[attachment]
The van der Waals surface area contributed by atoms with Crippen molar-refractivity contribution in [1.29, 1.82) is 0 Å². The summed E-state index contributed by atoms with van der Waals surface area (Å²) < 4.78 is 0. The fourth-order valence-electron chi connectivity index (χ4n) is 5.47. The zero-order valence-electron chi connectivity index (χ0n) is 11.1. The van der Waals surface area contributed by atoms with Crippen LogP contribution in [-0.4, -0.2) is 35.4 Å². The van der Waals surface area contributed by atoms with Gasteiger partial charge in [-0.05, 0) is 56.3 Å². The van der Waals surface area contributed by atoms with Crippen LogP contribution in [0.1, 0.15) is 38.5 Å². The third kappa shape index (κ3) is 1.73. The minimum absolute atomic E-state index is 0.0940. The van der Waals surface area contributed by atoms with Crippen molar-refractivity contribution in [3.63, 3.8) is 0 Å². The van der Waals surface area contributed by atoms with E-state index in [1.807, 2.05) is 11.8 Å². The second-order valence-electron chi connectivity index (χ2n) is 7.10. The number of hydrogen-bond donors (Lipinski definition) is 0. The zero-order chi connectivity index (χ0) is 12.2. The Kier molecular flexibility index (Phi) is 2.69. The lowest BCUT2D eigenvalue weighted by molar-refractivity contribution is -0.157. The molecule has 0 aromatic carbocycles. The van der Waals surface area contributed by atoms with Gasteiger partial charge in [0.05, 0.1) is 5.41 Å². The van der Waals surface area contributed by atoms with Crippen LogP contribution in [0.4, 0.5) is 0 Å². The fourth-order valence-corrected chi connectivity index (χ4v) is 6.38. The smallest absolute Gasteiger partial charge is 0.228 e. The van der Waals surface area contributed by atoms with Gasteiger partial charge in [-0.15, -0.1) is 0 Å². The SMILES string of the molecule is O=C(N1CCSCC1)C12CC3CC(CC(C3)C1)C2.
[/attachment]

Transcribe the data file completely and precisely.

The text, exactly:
The van der Waals surface area contributed by atoms with Crippen molar-refractivity contribution in [1.29, 1.82) is 0 Å². The summed E-state index contributed by atoms with van der Waals surface area (Å²) < 4.78 is 0. The fourth-order valence-electron chi connectivity index (χ4n) is 5.47. The zero-order valence-electron chi connectivity index (χ0n) is 11.1. The van der Waals surface area contributed by atoms with Crippen LogP contribution in [-0.4, -0.2) is 35.4 Å². The van der Waals surface area contributed by atoms with Gasteiger partial charge in [-0.05, 0) is 56.3 Å². The van der Waals surface area contributed by atoms with Crippen LogP contribution in [0.1, 0.15) is 38.5 Å². The third kappa shape index (κ3) is 1.73. The minimum absolute atomic E-state index is 0.0940. The van der Waals surface area contributed by atoms with Crippen molar-refractivity contribution in [3.63, 3.8) is 0 Å². The van der Waals surface area contributed by atoms with E-state index in [1.807, 2.05) is 11.8 Å². The second-order valence-electron chi connectivity index (χ2n) is 7.10. The number of hydrogen-bond donors (Lipinski definition) is 0. The zero-order chi connectivity index (χ0) is 12.2. The Kier molecular flexibility index (Phi) is 2.69. The lowest BCUT2D eigenvalue weighted by molar-refractivity contribution is -0.157. The molecule has 0 aromatic carbocycles. The van der Waals surface area contributed by atoms with Gasteiger partial charge in [0.05, 0.1) is 5.41 Å². The van der Waals surface area contributed by atoms with Crippen LogP contribution in [0.4, 0.5) is 0 Å². The fourth-order valence-corrected chi connectivity index (χ4v) is 6.38. The smallest absolute Gasteiger partial charge is 0.228 e. The van der Waals surface area contributed by atoms with Gasteiger partial charge in [-0.15, -0.1) is 0 Å². The SMILES string of the molecule is O=C(N1CCSCC1)C12CC3CC(CC(C3)C1)C2.